Hedwig and the Angry Inch

Hedwig and the Angry Inch

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Think of the warm and funny Hedwig and the Angry Inch as a cross between Fassbinder’s In a Year of 13 Moons and Todd Haynes’s glam opus The Velvet Goldmine. Though John Cameron Mitchell’s paean to an anguished German transsexual is far less formal than a Haynes production, it’s every bit as alive and stinging. Mitchell’s ability to suddenly rock out is key here but it should be noted that the actor-director truly understands the many socio-cultural pressures and gender displacement issues at afflict his character. The Angry Inch band embodies everything about Hedwig’s relationship to the world, beginning with the band’s name, which references Hedwig’s botched sex change operation, which left her with nothing more than a one-inch stub of flesh between her legs. Less gaga musical than it is a liberating rejoinder to transexual shame, Hedwig and the Angry Inch is ripe with sexual, cultural, and political discourse. Hedwig grew up in Germany and his decision to discard his penis coincides with the erection of the Berlin Wall, and just as the wall shifts and reshapes the country’s politics, Hedwig’s own penis seemingly revolts against its host body.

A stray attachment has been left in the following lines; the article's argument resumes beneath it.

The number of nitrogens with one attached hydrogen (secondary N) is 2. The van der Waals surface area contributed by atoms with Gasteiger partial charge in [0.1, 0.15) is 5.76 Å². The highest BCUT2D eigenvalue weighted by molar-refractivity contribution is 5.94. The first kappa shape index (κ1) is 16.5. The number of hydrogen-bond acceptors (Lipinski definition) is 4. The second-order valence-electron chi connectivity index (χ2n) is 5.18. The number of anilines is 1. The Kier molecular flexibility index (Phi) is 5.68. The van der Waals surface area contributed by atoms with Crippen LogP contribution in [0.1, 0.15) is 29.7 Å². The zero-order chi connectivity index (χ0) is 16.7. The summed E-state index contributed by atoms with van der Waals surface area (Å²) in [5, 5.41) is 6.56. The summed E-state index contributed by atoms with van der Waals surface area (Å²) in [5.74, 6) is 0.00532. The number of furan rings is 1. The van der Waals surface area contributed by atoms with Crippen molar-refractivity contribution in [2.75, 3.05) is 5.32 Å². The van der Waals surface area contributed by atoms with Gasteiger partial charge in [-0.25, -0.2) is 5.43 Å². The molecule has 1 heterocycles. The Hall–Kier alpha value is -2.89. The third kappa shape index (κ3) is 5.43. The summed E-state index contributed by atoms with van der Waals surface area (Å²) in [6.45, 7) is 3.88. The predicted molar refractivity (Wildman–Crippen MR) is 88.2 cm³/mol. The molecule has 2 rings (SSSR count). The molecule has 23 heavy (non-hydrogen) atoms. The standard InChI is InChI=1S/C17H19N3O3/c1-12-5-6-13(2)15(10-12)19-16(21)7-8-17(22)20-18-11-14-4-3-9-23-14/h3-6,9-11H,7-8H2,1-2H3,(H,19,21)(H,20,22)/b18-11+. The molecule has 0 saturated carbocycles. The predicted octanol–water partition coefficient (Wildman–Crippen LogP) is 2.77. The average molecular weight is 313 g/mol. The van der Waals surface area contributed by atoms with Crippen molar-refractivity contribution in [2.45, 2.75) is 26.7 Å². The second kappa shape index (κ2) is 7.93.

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DVD | Soundtrack
Distributor
Fine Line Features
Runtime
95 min
Rating
R
Year
2001
Director
John Cameron Mitchell
Screenwriter
John Cameron Mitchell
Cast
John Cameron Mitchell, Miriam Shor, Michael Pitt, Andrea Martin, Alberta Watson, Stephen Trask, Theodore Liscinski, Rob Campbell, Michael Aranov, Gene Pyrz, Maurice Dean Wint, Renatta Options